Why Phil Jackson's Old Players Don't Make Sense for NY Knicks' Future

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Why Phil Jackson's Old Players Don't Make Sense for NY Knicks' Future
John Locher/Associated Press

Try as one might to idealize Phil Jackson and the impact his guile and stately charm have on the New York Knicks, there has always been one drawback to employing his basketball highness:

The degree to which he values and willingly enfetters himself to nostalgia.

Jackson's trust in the past, his stock in things already done and seen, has been artlessly apparent from the moment he assumed control of the Knicks. It's in Derek Fisher, in Lamar Odom, in Shannon Brown.

Memory-lane obsessions have shaped the Knicks' offseason approach and system. But attempts to relive, to revive the past, cannot define New York's future more than it already has.

There have to be limits. The roster makeup has to be one of those limits. The Knicks' docket cannot read like a who's who of yesteryear and moth-eaten comforts.

Traces of yesterday should, in fact, be taboo, as Jackson is coming to find. New players, relevant talents who augment the Zen Master's time-honored strategies and beliefs are fine.

Using old and familiar faces to recreate a vintage model beyond replication is not.


Old and Familiar Faces

Jennifer Pottheiser/Getty Images

This syrupy sentimental side of Jackson is one the Knicks have already combated. 

Steve Kerr's meteoric rise through available coaching ranks cost the Knicks. Despite having no experience, Kerr was Jackson's first choice to replace Mike Woodson. He was his only choice.

When Kerr decided to join the Golden State Warriors, Jackson and the Knicks were forced to relaunch a coaching search that was never really a search at all.

Hiring Fisher, fresh off the NBA player's boat, had the look and feel of a team settling for option No. 2. Until Jackson spoke, that is, and portrayed Fisher not as a blank slate or empty vessel through which he would deliver his famed triangle offense, but as a premier coaching prospect.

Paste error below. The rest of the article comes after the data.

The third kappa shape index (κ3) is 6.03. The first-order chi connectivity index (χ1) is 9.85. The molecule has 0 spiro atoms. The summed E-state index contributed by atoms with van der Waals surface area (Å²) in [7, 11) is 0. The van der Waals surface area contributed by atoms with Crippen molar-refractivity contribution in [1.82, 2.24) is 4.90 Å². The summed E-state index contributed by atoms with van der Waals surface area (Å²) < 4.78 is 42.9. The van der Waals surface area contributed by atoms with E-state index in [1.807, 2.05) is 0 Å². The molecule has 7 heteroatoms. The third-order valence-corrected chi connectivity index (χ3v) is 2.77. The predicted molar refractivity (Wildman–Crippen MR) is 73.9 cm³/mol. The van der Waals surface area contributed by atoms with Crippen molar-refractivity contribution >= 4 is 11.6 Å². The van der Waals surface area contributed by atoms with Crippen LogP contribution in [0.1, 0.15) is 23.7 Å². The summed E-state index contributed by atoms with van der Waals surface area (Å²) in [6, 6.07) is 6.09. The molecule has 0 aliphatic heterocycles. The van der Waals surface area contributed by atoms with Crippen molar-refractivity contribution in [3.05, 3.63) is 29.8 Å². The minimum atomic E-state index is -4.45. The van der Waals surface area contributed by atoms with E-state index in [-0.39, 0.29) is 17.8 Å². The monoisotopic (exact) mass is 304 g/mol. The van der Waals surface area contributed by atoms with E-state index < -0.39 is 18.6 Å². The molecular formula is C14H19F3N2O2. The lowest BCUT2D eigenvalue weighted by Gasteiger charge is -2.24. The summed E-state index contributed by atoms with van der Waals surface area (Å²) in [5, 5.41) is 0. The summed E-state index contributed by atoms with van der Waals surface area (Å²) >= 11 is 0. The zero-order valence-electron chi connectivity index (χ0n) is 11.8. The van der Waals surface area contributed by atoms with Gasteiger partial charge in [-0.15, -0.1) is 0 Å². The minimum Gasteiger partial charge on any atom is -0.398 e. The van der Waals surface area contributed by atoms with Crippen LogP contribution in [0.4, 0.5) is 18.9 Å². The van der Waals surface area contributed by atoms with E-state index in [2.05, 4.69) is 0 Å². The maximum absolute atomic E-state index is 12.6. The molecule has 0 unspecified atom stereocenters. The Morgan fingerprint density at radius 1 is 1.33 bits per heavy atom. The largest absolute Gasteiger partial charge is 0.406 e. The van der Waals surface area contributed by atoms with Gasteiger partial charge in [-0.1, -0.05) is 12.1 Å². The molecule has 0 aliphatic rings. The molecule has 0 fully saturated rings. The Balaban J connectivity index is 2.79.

Past experiences mattered, though. Fisher won five championships under Jackson and, as a rookie coach, was and remains someone his Zen-ness can mentor. 

That same mindset was championed when the Knicks hired Kurt Rambis, another Jackson disciple. And, more pertinently, it was upheld through a series of roster decisions.

Andrew D. Bernstein/Getty Images

Odom joined the Knicks midway through April as an out-of-sight, out-of-mind project. They traded for Jose Calderon, a soft-shooting point guard who doesn't need the ball in his hands to be effective and is thus a good fit for Jackson's triangle.

Brown, who won two titles alongside Jackson while with the Los Angeles Lakers—and whose initial arrival admittedly pre-dated Jackson's—played on New York's summer league team as an active wealth of triangle information, as Bleacher Report's Josh Martin explained:

Brown has done far more than that for the Knicks, though. He's been a sage veteran voice for the likes of Tim Hardaway Jr., Shane Larkin, Jeremy Tyler and second-round rookies Cleanthony Early and Thanasis Antetokounmpo, teaching them how to run the triangle offense that he once mastered under Phil Jackson in L.A.

Former Laker Pau Gasol was also openly recruited by Jackson.

“[Gasol] knows what he has here and what is possible,’’ Jackson said before Gasol signed with the Chicago Bulls, per the New York Post's Marc Berman. “He’d like to play with Carmelo and like to play with a winner. We can’t guarantee that, but with him we can guarantee a much better chance.’’ 

The Zen Master's intentions had never been more clear. The past still mattered. Previous ties counted for something.

Gradually they began counting for less.

After it became clear Odom wouldn't be able to contribute, the Knicks cut him, per Newsday's Al Iannazzone:

Soon after, they severed ties with Brown, as well, per ESPN New York's Ohm Youngmisuk:

Some, like The Wall Street Journal's Chris Herring, saw Brown's departure as a tough pill to swallow:

"I figured Brown had earned some staying power—even over a guaranteed guy like Wayne Ellington— because he has preexisting relationships with Phil Jackson and Derek Fisher," Poasting & Toasting's Seth Rosenthal wrote, "and because he joined the SummerKnicks in Las Vegas to help teach the rugrats some triangle."